Like it or not, a lesson learned since the 2008 financial crisis is how interlinked the economy is with political decisions. Interest rates. Bailouts. Stimulus. Taxes. Austerity -- all of these things shape the direction of the economy and guide the boom-bust cycle. Investors ignore them at their own risk.
Last week I sat down with Ron Suskind, a former Wall Street Journal reporter and Pulitzer Prize-winning author of five books. His most recent, Confidence Men, details how President Obama managed the first two years of his presidency, particularly the economic crisis. Researching for the book allowed Suskind to interview virtually everyone who matters in Washington, including President Obama and Treasury Secretary Tim Geithner.
I asked Suskind a simple question: What does President Obama know today that he wishes he knew four years ago? Here's what he had to say (transcript follows):
Morgan Housel: The subtitle of your book is "The Education of a President," referring to Obama. Some have said that the education of a president is something you hope takes place before they becoming president. What do you think Obama knows today that he wishes he knew four years ago?"
Ron Suskind: One of the important things he knows is to not spend too much time with authors who have done a lot of reporting [laughs]. That's a joke -- actually, I disagree with that in a fundamental way.
I don't think anyone is ever really prepared to be president. I think history shows that over and over. It's almost unfathomable. Even in well-trained, well-skilled, brilliant people, when they get into that lonely round room are like, "My goodness. I couldn't have imagined this."
And interestingly, I think that over the last half-century, that office, as America's might and sweep has grown to really be an empire of sorts -- the world's most powerful nation in every possible fashion -- is that the job has become what you might call "beyond human scale." There's a nice little book that I recommend to people called Beyond Human Scale by Eli Ginzberg where he talks about the management of complex organisms both public and private. ... And there's a great moment at the start where he has Jack Kennedy ... where Kennedy is president just a little while, and he comes up with some idea that he thinks is a good idea. And he says to his advisors -- and Kennedy was a pretty savvy guy for a young man, because he had been in and out of government with his father and others for some years -- he says: "The question is not whether this is a good idea. It's whether the United States government agrees with me."
And it was a lovely little passage where Kennedy essentially said the U.S. government has a position on this. And it does. The U.S. government is a vast organism. And in interesting ways, each president, I think, lives in reaction to his or her someday-predecessor. I think Obama is just now coming out of the shadow of Bush, actually, which is why this period is sort of interesting.
But in terms of Obama being ready, well, Obama is actually in something of a special category. Because part of what was key to his electability is that he was a man with almost no record in public life. This wasn't just a fluke; he is such an able and perfect candidate not in spite of that but because of it. He had no record to shoot at! That's key in this wildly partisan, toxic era. You know, he emerges from the mist, and at a time of crisis, Americans could paint their yearnings on him at a moment of real fear, and their hopes as well. He was like a canvas, where we essentially could express yearnings.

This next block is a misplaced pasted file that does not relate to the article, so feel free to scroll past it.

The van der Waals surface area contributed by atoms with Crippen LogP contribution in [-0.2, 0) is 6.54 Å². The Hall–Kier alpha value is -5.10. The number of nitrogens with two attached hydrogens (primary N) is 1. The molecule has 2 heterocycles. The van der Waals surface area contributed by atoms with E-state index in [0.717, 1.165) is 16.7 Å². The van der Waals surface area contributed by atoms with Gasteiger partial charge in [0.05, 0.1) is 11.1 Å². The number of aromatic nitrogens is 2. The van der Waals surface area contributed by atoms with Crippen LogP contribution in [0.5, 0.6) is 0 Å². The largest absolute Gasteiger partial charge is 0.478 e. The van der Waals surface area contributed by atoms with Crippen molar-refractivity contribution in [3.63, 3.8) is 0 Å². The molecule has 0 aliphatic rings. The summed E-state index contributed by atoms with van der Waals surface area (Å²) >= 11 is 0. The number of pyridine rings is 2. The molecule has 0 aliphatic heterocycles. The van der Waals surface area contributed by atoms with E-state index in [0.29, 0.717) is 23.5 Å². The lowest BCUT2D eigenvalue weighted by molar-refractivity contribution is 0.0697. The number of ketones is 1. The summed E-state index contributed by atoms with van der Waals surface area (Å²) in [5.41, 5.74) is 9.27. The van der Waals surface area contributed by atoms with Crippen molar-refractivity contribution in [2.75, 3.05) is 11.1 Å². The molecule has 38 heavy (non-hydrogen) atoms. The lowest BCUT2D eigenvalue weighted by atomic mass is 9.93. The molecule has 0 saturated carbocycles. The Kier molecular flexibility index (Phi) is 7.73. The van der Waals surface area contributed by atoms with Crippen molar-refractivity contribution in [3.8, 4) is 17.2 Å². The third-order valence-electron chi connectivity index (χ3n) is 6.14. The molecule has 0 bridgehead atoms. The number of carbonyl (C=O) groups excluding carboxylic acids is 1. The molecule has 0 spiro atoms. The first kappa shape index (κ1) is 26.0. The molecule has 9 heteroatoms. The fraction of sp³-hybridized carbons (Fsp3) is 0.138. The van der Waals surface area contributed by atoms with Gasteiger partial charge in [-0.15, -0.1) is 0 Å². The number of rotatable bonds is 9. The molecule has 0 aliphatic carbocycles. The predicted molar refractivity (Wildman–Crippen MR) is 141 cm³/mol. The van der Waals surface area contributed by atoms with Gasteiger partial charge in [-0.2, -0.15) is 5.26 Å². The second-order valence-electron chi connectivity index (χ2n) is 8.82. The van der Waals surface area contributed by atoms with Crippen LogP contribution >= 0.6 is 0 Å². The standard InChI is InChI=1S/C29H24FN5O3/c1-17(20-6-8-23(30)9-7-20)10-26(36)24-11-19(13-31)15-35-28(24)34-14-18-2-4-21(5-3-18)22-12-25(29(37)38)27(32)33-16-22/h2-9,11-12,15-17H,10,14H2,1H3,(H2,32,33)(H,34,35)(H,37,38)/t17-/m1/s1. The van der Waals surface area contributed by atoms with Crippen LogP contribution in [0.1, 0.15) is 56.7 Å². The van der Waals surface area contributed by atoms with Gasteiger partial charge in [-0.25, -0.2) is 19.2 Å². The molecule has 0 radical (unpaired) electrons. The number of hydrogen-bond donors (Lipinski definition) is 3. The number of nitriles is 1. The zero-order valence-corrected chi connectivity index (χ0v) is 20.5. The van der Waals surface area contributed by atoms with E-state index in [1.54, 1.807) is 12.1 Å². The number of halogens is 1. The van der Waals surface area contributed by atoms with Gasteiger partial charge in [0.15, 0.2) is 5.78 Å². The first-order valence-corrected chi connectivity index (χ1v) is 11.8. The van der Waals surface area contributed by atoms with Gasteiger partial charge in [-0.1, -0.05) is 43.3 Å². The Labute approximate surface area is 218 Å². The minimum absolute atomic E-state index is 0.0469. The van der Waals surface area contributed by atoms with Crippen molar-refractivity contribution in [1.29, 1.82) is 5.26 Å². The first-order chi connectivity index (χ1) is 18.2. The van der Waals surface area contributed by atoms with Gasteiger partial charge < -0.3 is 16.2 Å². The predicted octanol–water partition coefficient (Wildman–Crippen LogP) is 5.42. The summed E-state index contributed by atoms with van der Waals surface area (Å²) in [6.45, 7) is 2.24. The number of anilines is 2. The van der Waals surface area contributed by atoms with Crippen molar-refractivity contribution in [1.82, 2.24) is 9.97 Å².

And Obama got that -- he's a brilliant guy. But the fact is, he had never had a management job in his life. He had never made payroll, he had never managed a significant number of people. Largely, other people did the campaign. So he arrives here sort of uniquely undernourished in terms of running anything. He was basically running his one-man show throughout most of his life, and he steps on top of the most complex managerial organism on the planet. And he learned very hard lessons in the first two years, significantly because of that.
I think there's growth, and I marked that in the book, even though the White House was aggrieved that I showed so many missed opportunities that a president more skilled at exercising power might have, at that point, seized. Obama had never exercised power in any significant way. And at one point there was a White House advisor who says, "We're leaving around copies of Robert Caro's books" under this question of "What would Lyndon Johnson do?" Johnson, of course, a master at the exercise of power. And Obama had extraordinary opportunities in that first year especially -- second year as well -- where the various stakeholders were unmoored, whether it's the bankers or the health care providers, saying, "Whatever our position is in terms of what's good for us, we now at least have to entertain what might be good for the country, because we're in a time of crisis." He did not seize those opportunities, just to be blunt. And that's part of the evolution of Obama -- he knows this, I have no doubt about that. So right now you have to ask the question of will he begin to express those hard lessons as he begins a new era with a refreshed mandate.